Here’s a great feature issued by POISON PLANET that encourages the Americans to vote! “Too political to participate in a broken system? Or are you just too apathetic to take 20 minutes out of your day to apply your politics? Go vote. Even if its just to vote on regional measures and propositions, to vote in local elections, and to snub both presidential candidates by voting for one of the 3rd party ones. Just do it.”
I know a lot of punks feel that voting validates a broken system and that it is a pointless act that fails to further their ends. I challenge that notion. For better or worse, those of us in the US live in a representative democracy. That may mean that we are at the mercy of both the majority of the populace and the corporations and lobyists that spend millions of dollars to influence politicians and the public, but the fact of the matter is, this is still the system we’re stuck with. As much as taking to the streets in protest gives us a sense of empowerment and also attempts to sway public and political opinion, it doesn’t change that often altering the system still comes down to a vote and if you abstain then all that screaming in the street could have been for nothing. Yes, in a presidential election your 1 vote is a mere drop in the bucket, but you should be at the polling places voting on local politicians, propositions, measures, and amendments at the very least.
For example, in North Dakota there is Measure 5 this election, an attempt to put a law on the books to make extreme animal cruelty a felony, because currently in the Dakotas, it is not. They are the only 2 out of the 50 United States to lack such laws. If you live in North Dakota and believe in animal rights, then you should be at the polling place. You have the ability to have your voice heard or you can let this opportunity slip through the cracks. The choice is yours.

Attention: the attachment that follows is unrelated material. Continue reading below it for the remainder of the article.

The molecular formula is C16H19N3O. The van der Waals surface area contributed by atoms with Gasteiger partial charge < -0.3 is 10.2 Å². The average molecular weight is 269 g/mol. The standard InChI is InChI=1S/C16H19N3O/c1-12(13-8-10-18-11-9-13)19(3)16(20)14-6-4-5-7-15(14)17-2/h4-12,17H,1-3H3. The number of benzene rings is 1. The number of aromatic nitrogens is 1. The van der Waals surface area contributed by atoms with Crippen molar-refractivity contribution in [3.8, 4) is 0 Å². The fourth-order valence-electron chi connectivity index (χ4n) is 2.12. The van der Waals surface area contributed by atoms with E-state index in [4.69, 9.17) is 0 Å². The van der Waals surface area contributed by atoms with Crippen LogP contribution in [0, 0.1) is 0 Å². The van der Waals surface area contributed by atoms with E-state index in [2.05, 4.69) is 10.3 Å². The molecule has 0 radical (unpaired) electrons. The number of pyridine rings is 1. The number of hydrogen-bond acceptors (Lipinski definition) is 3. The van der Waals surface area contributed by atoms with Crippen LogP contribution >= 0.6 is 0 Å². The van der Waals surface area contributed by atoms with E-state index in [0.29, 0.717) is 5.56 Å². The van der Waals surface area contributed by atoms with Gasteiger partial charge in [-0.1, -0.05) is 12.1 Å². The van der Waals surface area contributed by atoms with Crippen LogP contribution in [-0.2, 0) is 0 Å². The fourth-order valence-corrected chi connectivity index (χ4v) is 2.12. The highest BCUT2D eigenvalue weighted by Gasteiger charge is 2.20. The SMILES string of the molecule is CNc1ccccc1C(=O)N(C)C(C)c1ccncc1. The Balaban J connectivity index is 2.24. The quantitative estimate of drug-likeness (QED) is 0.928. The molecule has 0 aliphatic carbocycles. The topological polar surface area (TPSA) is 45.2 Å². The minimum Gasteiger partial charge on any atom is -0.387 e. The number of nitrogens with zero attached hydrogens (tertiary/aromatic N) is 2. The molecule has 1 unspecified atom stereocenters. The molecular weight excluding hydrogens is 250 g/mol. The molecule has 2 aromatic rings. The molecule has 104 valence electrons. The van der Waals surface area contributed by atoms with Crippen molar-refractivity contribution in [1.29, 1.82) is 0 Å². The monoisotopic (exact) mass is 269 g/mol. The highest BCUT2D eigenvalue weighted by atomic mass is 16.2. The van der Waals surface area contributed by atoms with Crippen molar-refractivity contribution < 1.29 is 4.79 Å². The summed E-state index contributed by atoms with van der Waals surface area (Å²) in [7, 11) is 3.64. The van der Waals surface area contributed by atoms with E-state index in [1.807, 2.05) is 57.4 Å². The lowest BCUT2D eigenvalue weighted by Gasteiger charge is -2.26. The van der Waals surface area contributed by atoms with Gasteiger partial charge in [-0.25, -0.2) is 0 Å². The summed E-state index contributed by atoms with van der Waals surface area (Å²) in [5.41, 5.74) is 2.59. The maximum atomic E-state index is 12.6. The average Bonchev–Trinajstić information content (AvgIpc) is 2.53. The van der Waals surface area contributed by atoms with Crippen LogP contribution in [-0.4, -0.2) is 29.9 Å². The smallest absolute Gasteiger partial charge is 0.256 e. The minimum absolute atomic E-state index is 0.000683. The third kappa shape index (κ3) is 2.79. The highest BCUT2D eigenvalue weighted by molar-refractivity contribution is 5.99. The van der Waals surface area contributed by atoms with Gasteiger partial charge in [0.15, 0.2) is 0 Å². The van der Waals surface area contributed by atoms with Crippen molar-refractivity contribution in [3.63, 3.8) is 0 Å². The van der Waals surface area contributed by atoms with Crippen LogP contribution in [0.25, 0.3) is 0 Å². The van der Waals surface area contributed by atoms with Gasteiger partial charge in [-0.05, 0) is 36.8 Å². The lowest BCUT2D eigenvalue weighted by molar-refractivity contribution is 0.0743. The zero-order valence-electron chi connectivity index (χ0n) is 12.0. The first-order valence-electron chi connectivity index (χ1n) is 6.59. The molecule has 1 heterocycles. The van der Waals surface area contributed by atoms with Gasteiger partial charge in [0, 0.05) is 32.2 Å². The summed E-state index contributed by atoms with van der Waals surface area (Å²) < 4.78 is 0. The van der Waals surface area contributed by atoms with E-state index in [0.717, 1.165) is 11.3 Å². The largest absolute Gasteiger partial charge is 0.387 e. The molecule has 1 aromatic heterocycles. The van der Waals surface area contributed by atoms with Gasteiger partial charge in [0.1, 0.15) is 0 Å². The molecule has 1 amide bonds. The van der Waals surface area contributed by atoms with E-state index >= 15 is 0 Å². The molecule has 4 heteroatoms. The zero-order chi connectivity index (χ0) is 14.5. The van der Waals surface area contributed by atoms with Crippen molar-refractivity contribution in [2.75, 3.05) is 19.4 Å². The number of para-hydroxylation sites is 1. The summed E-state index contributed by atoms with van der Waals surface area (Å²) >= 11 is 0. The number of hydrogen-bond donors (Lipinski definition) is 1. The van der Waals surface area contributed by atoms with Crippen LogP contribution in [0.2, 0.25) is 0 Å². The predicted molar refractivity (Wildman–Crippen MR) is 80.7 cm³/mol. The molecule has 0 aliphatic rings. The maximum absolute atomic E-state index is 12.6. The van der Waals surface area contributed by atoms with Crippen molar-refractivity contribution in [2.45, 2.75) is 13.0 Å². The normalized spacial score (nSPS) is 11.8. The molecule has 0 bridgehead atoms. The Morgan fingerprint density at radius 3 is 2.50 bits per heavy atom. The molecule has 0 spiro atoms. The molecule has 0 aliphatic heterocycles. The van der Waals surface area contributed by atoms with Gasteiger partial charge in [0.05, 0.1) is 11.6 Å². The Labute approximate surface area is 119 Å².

There are ballot initiatives all over the country to vote on today having to do with gay rights, campaign contribution reform and the like. You can sit out of these initiatives and hope the average American “has your back” or you can do something about it yourself. Yes, you might not get what you want and you may feel cheated because you live in a region full of people you consider idiots, but at least you can feel better about throwing that brick through a window (if you must) because you “tried it their way” first.
Another area where your vote has influence is third parties. On the ballot here in Chicago there were multiple Green Party candidates running for a variety of low level positions. These are the races that no one pays attention to, and we have the greatest chance of getting a 3rd party candidate elected. And even if they do not get elected, your vote for 3rd party candidates influences a parties ability to stay on the ballot and how many campaign dollars they may receive. Every area is different as to how this works, but in my original New York State it even influenced how high up the ballot a name was listed. The more votes a party got in the previous election, the higher up the ballot their name/party was listed. These may seem like minor inconsequential victories, but campaign funding and visibility make a difference. They aren’t going to turn the world upside down and we aren’t going to turn into the socialized democracy or anarcho-syndicalist collective of your dreams overnight, but if we get a bunch of Greens as Water Commissioners here in Chicago, maybe that one area of the local government will experience some sort of shake up, and isn’t that worth 20 minutes of your time? I know its worth 20 minutes of my time. And after the votes are counted, yeah, its back to the protest circuit for most of us but maybe we’ll be able to shift our focus to another issue or assert our ideas one more increment further than the year before because we scored some small gain this election. That would be a small victory right?
It would be for me.